How to ditch the ‘girl maths’ excuses and curb reckless spending
Can’t resist the urge to splurge? Here’s how to recognise the signs of reckless spending, and how to kick the habit.
With the rising cost of living, many of us are looking for smart ways to stretch our dollars.
But when it comes to spending money, we all have different priorities – and there are some habits that can drain our bank accounts.
According to a national Finder survey, around 3.2 million Australians are spending more than they can afford, with many splurging on holidays and designer items to keep up with their friends and family.
It also found overspending was common among younger generations, with women being almost twice as likely as men to give in to financial peer pressure.
While we’ve probably all rationalised the odd impulse buy before, using “girl maths” to explain overspending has gone viral on social media.
The popular TikTok money trend shares humorous ways for young women to justify their spending habits.
But where do we draw the line between occasional harmless purchases and spending that could be seen as reckless?
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So, what is reckless spending?
Reckless spending refers to being impulsive and careless about how you spend money, without considering the financial consequences, money coach and The Investors Way founder Andrew Woodward explains.
“It often stems from a lack of budgeting, planning or self-control, leading individuals to make purchases they can’t afford or don’t need,” Andrew says.
While it can be hard to tell whether you’re simply making a regular purchase or spending more than you should, Andrew says there are some clear signs that you could be a spendthrift, including:
- Frequently buying items without planning, especially on a whim or under emotional influence
- Consistently spending more than your money plan on necessary items
- Depleting savings
- Accumulating credit card debt
- Neglecting essential bills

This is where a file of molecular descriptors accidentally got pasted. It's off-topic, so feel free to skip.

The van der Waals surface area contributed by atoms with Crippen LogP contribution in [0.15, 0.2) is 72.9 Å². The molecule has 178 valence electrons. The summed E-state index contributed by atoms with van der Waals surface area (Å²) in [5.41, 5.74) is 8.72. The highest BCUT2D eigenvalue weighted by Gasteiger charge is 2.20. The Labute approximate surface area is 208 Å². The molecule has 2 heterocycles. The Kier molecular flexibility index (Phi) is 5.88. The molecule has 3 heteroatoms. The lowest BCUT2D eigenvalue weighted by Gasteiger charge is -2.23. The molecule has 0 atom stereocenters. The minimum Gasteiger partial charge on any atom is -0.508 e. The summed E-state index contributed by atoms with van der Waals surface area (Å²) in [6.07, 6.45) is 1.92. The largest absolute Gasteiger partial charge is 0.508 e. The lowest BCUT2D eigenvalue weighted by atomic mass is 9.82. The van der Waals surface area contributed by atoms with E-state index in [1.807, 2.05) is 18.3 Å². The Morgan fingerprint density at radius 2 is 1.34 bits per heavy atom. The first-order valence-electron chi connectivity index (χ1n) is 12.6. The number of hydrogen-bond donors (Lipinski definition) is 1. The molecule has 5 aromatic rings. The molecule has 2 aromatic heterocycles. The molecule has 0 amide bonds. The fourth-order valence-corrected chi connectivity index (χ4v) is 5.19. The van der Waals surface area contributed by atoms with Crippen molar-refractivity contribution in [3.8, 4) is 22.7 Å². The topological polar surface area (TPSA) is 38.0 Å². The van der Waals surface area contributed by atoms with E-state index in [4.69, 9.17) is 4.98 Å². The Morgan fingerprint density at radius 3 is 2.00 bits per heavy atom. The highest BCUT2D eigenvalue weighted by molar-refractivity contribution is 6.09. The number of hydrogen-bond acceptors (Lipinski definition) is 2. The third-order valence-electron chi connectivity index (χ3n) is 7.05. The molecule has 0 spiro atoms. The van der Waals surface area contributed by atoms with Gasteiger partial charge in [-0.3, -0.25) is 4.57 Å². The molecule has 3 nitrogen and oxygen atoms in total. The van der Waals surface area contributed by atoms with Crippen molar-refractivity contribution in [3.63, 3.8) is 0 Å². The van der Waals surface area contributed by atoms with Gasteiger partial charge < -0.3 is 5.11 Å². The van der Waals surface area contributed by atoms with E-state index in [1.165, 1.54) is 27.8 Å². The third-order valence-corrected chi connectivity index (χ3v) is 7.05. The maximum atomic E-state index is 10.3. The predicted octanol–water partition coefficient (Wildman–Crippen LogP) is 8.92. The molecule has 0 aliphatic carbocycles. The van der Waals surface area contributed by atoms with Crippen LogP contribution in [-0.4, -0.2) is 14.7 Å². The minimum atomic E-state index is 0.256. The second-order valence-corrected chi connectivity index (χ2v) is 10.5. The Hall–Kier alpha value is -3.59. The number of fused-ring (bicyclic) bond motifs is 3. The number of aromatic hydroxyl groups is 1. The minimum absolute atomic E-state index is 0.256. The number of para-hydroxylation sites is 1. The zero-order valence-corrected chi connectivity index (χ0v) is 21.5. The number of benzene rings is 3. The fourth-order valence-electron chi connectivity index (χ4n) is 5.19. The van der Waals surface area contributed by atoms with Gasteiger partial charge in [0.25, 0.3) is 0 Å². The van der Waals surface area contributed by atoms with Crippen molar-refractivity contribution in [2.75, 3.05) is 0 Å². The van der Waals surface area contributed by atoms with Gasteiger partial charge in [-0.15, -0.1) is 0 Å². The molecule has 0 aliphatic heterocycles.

- Feeling stressed or guilty after shopping.
Why you should think before you buy
Tribeca Financial CEO Ryan Watson says feeling guilty after spending money is known as buyer’s remorse.
“I think it largely relates to considering the consequences of that purchase only after it has been made,” Ryan explains.
“We justify expensive purchases by telling ourselves how they will improve or make our lives better, and how they will make us feel.”
Instead of falling into the trap of making the decision to buy on an emotional basis, Ryan recommends practising putting in the appropriate thoughts and considerations before purchasing.
“By pre-empting any potential downside which may come with a purchase, you can almost always dispel any feelings of guilt post-purchase.”
Expert tips to help you resist reckless spending
Create a money plan
Have a detailed plan for your money including your income, fixed expenses and discretionary spending, Andrew says.
“The plan should also include consideration of planned future expenses, such as holidays, and goal expenses like new cars or home repairs.”
Make conscious choices
Instead of making mindless impulse purchases, Ryan recommends getting into the habit of making conscious choices about every dollar you spend.
For example, you’d obviously want to enjoy yourself when you’re on holiday, but this still needs to be balanced against what you can actually afford, he explains.
“If you have to put a purchase on a credit card, it probably means that you can’t afford the purchase in the first place,” Ryan says.
Think long term
Consider the long-term value of the item or service you’re wanting to buy, Andrew advises.
“An expensive item with longevity might offer better value over time than a cheaper, less durable alternative,” he says.
Take your time to buy
Andrew says it’s important to pause and ask yourself if a purchase is really necessary.
“If it is an item that costs more than $5000, maybe wait a day or two and if you still think it makes sense, then make the purchase – this reflection can prevent impulse buys,” he says.
Weigh up the benefits
“Sometimes, the emotional or psychological benefits (of a purchase) – like happiness or confidence – can justify the expense, especially if it contributes significantly to your wellbeing,” Andrew says.
More tips to keep your finances on track:
- The A to Z guide to financial fitness
- Why saving $20 a week doesn’t have to be hard
- Yes, socialising on a budget is possible! Here’s how
- Why saving money can make you feel like a million bucks
Written by Melissa Hong.